Significant supply chain disruption used to be rarer. It was a global news story when a certain foodservice establishment ran out of chicken, for example. A year and a half into the pandemic, though, historically stable supply chains continue to falter due to disruptions that the Biden administration has deemed “significant and widespread.” As the pandemic-fueled global supply chain crisis continues, huge companies have started chartering their own shipping vessels to transport products from overseas. While behemoths can afford to spend $40,000 a day to charter their own ships, what about the companies that don’t have those vast resources?
With the holiday shopping period quickly approaching and no end to these disruptions in sight, companies must look to get ahead of the curve and future-proof their supply chain. Businesses can reconcile the need for steady and stable supply with more agile inventory mandates by using future-proofing strategies and technologies, like advanced enterprise resource planning (ERP) software, that can help strengthen supply chains, no matter their source, scope or duration.
Single-supplier frameworks are no longer sufficient for stability. Besides continued uncertainty on the ongoing impact of the Coronavirus disease (COVID-19) and Delta Variant worldwide, reliance on single-source solutions puts companies at risk when events like global weather disasters occur. To increase the reliability of a supply chain, businesses should start by analyzing current processes and areas for improvement. For example, while overly diversifying a company’s supply chain can cost much more in contractual obligations, adding select suppliers from disparate geographical areas can help to minimize the impact of regional or world-scale events.
Automating supply chain processes
Companies must also embrace the increased need for autonomous, digitized supply chain processes. This includes seamless purchasing control and real-time inventory management. Real-time inventory management is crucial in a multi-modal supply chain future. Gaining complete visibility into stock balances, inventory location, quality control, replenishment requirements and import tracking can help ensure that the right products are on-site when needed most.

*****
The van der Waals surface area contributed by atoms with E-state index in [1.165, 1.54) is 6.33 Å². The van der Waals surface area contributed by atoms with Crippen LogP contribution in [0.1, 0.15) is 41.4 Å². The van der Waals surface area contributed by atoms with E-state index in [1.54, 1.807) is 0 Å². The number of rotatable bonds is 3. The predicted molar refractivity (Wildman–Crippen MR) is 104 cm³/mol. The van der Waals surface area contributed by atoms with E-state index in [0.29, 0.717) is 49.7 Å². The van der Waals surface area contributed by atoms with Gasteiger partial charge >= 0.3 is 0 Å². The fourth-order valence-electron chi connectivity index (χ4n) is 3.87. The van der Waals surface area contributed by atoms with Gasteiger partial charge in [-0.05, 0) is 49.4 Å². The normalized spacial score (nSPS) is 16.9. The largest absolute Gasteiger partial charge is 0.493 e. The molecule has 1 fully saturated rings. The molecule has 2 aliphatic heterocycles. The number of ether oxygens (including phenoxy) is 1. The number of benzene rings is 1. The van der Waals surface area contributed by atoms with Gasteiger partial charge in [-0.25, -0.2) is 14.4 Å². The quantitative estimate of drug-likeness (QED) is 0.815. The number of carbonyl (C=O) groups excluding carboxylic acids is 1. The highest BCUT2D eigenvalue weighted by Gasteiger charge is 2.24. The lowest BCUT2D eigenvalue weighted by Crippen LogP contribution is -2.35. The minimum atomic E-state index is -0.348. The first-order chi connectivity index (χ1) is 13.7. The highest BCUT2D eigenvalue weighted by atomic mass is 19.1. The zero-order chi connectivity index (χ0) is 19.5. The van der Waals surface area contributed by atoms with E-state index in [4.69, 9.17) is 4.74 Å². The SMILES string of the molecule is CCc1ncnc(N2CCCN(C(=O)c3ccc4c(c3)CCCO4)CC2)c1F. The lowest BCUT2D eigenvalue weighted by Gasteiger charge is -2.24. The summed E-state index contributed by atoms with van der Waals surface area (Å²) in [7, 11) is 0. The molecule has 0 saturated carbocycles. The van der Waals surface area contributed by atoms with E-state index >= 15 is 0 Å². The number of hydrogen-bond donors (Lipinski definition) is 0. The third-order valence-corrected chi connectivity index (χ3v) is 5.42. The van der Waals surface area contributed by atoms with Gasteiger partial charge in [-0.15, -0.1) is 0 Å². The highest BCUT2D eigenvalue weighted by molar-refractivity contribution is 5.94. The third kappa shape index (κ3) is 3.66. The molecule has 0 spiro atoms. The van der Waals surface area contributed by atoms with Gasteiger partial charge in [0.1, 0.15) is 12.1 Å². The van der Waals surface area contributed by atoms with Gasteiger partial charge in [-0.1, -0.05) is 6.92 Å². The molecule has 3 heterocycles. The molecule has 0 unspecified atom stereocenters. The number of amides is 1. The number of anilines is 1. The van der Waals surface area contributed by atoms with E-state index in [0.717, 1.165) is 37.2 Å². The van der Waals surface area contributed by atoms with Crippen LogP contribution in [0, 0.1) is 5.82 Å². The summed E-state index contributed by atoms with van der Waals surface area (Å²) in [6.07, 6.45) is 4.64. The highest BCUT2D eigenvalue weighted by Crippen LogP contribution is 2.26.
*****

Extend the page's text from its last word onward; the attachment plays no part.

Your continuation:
Businesses can also improve overall productivity and reduce error rates by focusing on end-to-end operational processes that minimize the need for manual processes. With business intelligence (BI) integrated with ERP, companies can better manage suppliers at every stage of the supply chain. Reducing purchase complexity, such as streamlining supplier invoice entry and product category management, also keeps costs down.
Integrating service teams
Navigating the challenges of an uncertain supply chain can be significantly eased by seamless interactions between business departments. Silos within a business can detract from efficiency. If inventory, stock and transport information aren’t easily accessible to teams across an organization, the results can range from missed opportunities in new markets to customer service dissatisfaction.
Customers today expect fast, real-time responses and do not tolerate being left in the dark about when their order will arrive. Sales and customer service teams must have accurate quotes, existing stock inventory and pricing data at their fingertips, along with a complete understanding of customer activity. Internal teams must prioritize collaboration to better interact with and understand the customer’s needs.
Ultimately, supply chain problems cause significant hardship for businesses. In this new COVID-19 era, businesses can no longer afford to rely on single-source suppliers. Companies need supply chain models that both meet current needs and help future-proof procurement and operations against the potential of ongoing worldwide disruptions. The shortest path to this more stable supply chain future despite COVID-19-related challenges? Investing in a modern ERP solution that provides in-depth business insight, removes silos between teams and improves responsiveness.